- Abuelo, A., Pérez-Santos, M., Hernádez, J., Castillo, C., 2014. Effect of colostrum redox balance on the oxidative status of calves during the first 3 months of life and the relationship with passive immune acquisition. The Veterinary J. 199: 295-299.
- Albera, E., Kankofer, M., 2011. The comparison of antioxidative/oxidative profile in blood, colostrum and milk of early post-partum cows and their newborns. Reproduction in Domestic Animals 46, 763–769.
- Bernabucci, U., Ronchi, B., Lacetera, N., Nardone, A., 2005. Influence of body condition score on relationships between metabolic status and oxidative stress in periparturient dairy cows. J. Dairy Sci. 88: 2017-2026.
- Celi, P., 2011. Biomarkers of oxidative stress in ruminant medicine. Review article. Immunopharmacology and Immunotoxicology. 33(2): 233-240.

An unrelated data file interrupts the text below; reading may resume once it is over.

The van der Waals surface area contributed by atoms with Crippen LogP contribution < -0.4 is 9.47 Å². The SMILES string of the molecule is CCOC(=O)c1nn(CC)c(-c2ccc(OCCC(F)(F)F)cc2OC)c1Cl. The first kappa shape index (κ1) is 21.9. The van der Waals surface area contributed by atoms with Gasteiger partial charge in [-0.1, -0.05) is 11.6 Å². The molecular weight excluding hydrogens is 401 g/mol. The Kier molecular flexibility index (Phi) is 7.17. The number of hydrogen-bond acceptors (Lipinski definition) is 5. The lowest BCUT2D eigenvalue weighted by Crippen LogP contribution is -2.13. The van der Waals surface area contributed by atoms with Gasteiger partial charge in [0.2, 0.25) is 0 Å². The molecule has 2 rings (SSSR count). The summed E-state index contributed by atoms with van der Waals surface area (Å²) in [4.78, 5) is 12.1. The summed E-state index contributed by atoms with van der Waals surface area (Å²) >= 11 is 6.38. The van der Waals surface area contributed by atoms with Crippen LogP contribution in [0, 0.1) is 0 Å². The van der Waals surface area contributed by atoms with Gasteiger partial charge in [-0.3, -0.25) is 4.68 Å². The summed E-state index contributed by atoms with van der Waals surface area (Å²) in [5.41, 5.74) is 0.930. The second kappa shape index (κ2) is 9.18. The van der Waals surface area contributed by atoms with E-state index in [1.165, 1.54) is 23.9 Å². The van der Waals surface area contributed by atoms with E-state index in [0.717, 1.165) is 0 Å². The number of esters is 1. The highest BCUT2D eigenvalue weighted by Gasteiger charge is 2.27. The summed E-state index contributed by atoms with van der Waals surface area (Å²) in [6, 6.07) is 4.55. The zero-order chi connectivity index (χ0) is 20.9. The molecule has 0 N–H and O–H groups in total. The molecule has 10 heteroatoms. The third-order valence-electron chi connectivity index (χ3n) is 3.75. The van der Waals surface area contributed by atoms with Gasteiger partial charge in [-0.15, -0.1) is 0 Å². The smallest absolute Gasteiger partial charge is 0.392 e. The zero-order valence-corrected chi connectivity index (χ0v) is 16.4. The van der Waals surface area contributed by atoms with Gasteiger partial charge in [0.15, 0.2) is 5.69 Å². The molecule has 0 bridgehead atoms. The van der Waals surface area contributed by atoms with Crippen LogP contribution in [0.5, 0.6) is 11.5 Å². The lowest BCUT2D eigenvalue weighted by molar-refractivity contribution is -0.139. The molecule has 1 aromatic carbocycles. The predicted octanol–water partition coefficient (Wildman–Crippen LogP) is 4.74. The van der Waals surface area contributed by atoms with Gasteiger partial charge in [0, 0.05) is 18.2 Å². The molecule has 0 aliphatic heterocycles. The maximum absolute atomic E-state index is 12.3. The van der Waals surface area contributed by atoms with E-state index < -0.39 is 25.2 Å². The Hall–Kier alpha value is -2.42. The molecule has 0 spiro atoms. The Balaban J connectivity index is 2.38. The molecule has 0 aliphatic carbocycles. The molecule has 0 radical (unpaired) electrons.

- Halliwell, B., Gutteridge, J.M.C., 2007. Free Radicals in Biology and Medicine, 4th ed. Oxford University Press. 851.
- Lykkesfeldt, J., Svendsen, O. 2007. Oxidants and antioxidants in disease: oxidative stress in farm animals. Vet. J. 173: 502-511.
- Miller, J.K., Brzezinska-Slebodzinska, E., Madsen, F.C., 1993. Oxidative stress, antioxidants, and animal function. J. Dairy Sci. 76: 2812-2823
- Ranjan, R., Naresh, R., Patra, R.C., Swarup, D., 2006. Erythrocyte lipid peroxides and blood zinc and copper concentrations in acute undifferentiated diarrhea in calves. Veterinary Research Communications. 30: 249-254.
- Sordillo, L.M., O’Boyle, N., Gandy, J.C., Corl, C.M., Hamilton, E., 2007. Shifts in thioredoxin reductase activity and oxidant status in mononuclear cells obtained from transition dairy cattle. J. Dairy Sci. 90: 1186-1192.
- Sordillo, L.M., Aitken, S.L., 2009. Impact of oxidative stress on the health and immune function of dairy cattle. Veterinary Immunology and Immunopathology. 128: 104-109.